Like thet way that modern-day corporatism buoyed by the essentially forced exploitation of dwindling resources backed by the millitary-industrial-complex and financial models so far removed from reality that the cost of something reflecting its actual value is a joke - all legitimized by a limited changing of the puppets that serve these entities along with some consumer choice is a "natural system"?


posted by lalochezia at 3:13 PM on October 11, 2010 [5 favorites]

The nice thing about a totalitarian regime is you're not required to think to the same extent as if you live in an individual-based capitalist regime. Once you surrender that direction (and if that's your prevailing culture, why wouldn't you, or a majority of your population?) it's probably quite easy to be happy. You have cut that area of decision out of your thought, and without needing to make decisions or judgements either way, you might as well be happy. In a similar way in the West people ignore the realities of e.g. prostitution and slavery, because it makes them uncomfortable and would threaten the social structure if allowed to be acknowledged.

Which is an extended explanation of what null14 says.
posted by westerly at 3:56 PM on October 11, 2010

The nice thing about a totalitarian regime is you're not required to think to the same extent as if you live in an individual-based capitalist regime.

I'm sorry, but that is ridiculous nonsense, although it is certainly what many people in liberal-democratic countries tell themselves.
posted by nasreddin at 3:58 PM on October 11, 2010 [5 favorites]

Best answer: They Thought They Were Free by Milton Mayer. Post-war interviews with residents, and analysis of the Third Reich experience of a small town in central Germany.
posted by Rash at 9:13 PM on October 11, 2010

I grew up and now live in Singapore, but lived in the UK for a few years in my early twenties. Singapore is by no means a totalitarian state, although a much stronger case can be made for labelling it an authoritarian one. In my mind, if authoritarianism is a spectrum of positions, with a multitude of criteria/ characteristics, totalitarianism is one particular, extreme form of it. With that in mind, here are my two cents.

I posit that part of what political regimes generally do is construct an identity for their state. This identity takes many forms, but in authoritarianism, due to the prevalence of the regime's influence on the media and on education, what you have is the preeminence of the regime's viewpoint, as well as suppression of competing viewpoints. This problem is differently presented in democratic/ liberal capitalist regimes, as the state-sponsored viewpoint is by no means guaranteed a monopoly, so you have more viewpoints vying for the same space in the nation's psyche. In Singapore, for example, the media has been completely and thoroughly subjugated by the state, such that its purpose is no longer merely journalism, strictly speaking, but also includes concepts as 'racial harmony' and 'social stability'. You can probably translate that for yourself.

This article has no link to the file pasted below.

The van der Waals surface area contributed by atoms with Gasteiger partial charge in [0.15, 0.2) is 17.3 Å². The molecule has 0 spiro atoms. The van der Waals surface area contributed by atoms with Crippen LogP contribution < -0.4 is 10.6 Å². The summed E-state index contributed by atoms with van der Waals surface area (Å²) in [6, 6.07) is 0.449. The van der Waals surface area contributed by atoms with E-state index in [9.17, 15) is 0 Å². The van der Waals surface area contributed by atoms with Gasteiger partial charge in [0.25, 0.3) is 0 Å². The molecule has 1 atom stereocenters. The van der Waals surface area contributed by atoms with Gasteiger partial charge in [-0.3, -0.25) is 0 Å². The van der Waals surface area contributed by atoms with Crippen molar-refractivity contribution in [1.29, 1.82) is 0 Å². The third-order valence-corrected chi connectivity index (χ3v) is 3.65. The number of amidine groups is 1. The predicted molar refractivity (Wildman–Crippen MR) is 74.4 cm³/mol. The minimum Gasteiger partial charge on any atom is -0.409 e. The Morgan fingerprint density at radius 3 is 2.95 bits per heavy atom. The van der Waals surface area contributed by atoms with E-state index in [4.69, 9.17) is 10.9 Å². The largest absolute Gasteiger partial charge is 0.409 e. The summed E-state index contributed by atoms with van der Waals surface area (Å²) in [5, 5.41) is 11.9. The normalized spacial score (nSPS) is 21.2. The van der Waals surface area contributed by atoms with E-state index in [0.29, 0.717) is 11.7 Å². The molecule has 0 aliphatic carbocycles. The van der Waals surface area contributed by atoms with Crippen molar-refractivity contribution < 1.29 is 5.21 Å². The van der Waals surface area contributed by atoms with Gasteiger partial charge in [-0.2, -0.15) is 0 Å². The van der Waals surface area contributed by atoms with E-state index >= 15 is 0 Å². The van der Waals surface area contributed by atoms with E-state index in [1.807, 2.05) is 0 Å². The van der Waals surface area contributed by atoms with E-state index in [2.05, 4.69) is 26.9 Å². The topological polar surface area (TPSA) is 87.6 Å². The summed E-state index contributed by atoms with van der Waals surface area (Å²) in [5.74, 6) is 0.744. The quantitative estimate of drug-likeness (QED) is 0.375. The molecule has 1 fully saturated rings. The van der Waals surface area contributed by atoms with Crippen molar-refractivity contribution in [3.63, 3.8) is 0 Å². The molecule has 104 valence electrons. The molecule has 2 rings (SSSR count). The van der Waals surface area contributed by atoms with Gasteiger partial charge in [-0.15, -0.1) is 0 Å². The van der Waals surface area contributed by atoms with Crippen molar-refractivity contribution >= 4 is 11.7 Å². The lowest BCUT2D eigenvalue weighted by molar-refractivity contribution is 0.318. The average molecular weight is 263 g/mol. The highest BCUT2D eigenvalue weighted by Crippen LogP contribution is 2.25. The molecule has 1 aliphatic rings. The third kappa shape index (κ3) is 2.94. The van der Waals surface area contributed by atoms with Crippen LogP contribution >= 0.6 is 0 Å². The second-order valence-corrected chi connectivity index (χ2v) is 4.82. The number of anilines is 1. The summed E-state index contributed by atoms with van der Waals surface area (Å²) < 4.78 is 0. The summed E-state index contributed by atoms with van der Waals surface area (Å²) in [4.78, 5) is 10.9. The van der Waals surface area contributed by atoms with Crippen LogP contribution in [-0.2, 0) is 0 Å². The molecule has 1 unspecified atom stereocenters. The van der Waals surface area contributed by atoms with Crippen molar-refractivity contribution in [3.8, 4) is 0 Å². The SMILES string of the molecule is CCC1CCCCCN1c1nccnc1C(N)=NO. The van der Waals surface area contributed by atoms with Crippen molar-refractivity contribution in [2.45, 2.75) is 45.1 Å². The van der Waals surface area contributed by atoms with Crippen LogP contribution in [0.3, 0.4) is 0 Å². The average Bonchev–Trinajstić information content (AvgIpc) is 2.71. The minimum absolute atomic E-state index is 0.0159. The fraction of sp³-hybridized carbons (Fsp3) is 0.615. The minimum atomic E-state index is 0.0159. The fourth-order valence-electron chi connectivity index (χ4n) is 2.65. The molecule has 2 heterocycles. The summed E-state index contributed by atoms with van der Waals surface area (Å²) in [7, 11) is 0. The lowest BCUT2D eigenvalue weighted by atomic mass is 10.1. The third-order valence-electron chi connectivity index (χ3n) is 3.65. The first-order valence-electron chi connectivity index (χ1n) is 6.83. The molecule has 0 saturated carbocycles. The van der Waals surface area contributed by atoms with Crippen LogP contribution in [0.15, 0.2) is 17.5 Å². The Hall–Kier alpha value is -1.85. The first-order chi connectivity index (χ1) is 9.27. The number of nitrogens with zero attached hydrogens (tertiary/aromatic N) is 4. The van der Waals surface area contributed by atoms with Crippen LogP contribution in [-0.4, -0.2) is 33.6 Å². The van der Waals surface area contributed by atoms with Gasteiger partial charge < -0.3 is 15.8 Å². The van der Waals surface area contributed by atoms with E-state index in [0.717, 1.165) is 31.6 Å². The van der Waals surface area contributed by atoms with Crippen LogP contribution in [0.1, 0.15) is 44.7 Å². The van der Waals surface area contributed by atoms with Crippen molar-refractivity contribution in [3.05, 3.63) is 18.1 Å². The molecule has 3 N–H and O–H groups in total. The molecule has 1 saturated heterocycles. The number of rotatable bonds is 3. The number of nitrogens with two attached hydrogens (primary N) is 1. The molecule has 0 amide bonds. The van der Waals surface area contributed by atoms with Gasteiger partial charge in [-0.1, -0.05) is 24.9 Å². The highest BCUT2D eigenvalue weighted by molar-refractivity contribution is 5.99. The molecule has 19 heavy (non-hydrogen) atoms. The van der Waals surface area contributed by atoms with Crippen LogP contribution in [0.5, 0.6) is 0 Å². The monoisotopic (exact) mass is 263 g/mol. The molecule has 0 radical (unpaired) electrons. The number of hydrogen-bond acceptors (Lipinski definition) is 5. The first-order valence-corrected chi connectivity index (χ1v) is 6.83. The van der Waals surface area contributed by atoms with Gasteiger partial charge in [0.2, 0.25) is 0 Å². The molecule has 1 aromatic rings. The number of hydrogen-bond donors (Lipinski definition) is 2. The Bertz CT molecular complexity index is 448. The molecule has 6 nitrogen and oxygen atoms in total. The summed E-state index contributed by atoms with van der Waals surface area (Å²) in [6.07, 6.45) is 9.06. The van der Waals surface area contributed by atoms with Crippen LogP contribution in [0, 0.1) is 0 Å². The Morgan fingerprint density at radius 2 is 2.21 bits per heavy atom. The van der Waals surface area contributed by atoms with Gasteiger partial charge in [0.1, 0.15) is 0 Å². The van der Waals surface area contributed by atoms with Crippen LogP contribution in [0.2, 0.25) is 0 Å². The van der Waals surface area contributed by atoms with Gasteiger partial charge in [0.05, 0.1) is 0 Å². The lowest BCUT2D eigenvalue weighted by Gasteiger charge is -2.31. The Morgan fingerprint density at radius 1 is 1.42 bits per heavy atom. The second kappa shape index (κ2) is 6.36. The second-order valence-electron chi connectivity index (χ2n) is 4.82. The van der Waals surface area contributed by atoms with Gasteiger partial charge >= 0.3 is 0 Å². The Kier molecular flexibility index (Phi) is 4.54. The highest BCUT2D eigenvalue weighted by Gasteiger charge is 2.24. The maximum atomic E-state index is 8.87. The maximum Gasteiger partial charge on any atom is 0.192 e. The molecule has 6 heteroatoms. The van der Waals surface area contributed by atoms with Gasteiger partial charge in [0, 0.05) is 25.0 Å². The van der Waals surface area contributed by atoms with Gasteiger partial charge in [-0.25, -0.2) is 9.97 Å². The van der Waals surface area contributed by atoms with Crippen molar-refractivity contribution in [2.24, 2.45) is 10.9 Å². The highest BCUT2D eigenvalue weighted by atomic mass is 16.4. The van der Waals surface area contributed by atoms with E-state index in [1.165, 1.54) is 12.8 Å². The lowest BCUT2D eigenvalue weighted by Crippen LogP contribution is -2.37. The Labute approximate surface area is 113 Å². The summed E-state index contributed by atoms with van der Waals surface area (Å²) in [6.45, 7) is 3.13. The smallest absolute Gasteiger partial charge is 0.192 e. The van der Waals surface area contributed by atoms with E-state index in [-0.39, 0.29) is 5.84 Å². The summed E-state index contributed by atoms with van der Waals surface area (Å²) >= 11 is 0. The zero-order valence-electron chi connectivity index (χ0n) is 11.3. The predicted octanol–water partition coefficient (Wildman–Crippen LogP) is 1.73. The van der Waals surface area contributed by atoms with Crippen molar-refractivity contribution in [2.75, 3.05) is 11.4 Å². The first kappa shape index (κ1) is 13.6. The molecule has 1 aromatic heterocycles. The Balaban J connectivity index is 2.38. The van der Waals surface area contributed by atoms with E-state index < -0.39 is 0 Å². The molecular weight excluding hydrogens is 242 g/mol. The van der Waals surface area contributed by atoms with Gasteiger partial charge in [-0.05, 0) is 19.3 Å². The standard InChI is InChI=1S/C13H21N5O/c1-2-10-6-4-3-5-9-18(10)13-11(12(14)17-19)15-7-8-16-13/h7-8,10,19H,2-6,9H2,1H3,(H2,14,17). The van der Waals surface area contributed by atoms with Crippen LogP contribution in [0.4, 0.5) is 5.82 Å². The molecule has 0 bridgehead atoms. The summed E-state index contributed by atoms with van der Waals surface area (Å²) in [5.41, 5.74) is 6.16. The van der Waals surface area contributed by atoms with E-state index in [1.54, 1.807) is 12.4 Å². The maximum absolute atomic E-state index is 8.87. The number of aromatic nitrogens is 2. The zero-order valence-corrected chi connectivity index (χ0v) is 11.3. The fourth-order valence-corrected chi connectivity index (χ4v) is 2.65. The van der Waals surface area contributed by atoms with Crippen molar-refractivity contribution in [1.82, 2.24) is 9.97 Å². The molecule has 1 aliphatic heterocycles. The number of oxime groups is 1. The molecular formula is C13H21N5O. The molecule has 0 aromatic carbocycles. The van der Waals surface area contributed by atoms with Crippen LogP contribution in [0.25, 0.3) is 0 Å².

Additionally, once a particular regime has been in power for over a generation, you begin having entire demographics which were, in their formative years, indoctrinated to a particular viewpoint. Indoctrination varies widely, of course, and I cannot speak for those under other regimes, but in Singapore de facto compulsory education and a state monopoly on primary & secondary education means that the vast majority of 20-60 year-olds today were subjected to the process of state-sponsored education (and thereby indoctrination). With emphasis placed on values such as subservience, docility and... uh... 'don't rock the boat' (sorry, can't think of a pithier phrase), you now have an entire generation who would rather preserve the status quo than agitate for change. It isn't just education/ indoctrination; scattered, intermittent acts by the state or leaders of the state aimed at quashing dissent have served to discourage potential opposition from forming.

The end result is a moribund political climate, with a distinct lack of feasible alternatives to the incumbent regime. With the advent of the (largely uncensored) Internet, you have more visible opposition, but by and large people are generally content. What that contentment results from is of course up for debate. 45-odd years of training and indoctrination, the persistent erosion of any democratic urges, and psychological warfare/ propaganda can combine to form a powerful force in the direction of contentment.
posted by WalterMitty at 11:20 PM on October 11, 2010

The nice thing about a totalitarian regime is you're not required to think to the same extent as if you live in an individual-based capitalist regime.

Just to expand on why I called this "ridiculous nonsense." In a totalitarian regime, you have to think more, perhaps much more, than in a liberal-democratic one (and capitalism, by the way, has nothing to do with it). In a liberal democratic regime, your opinions don't really matter. If you want to have political beliefs, but don't want to think about it too hard, you always have a prefabricated set of opinions you could get from your parents, and in the vast majority of cases you'll neither be scrutinized nor criticized for doing so. Sure, you can chitchat about politics with your buddies, vote, or be polled by Gallup--but there's no penalty for just voting the straight ticket.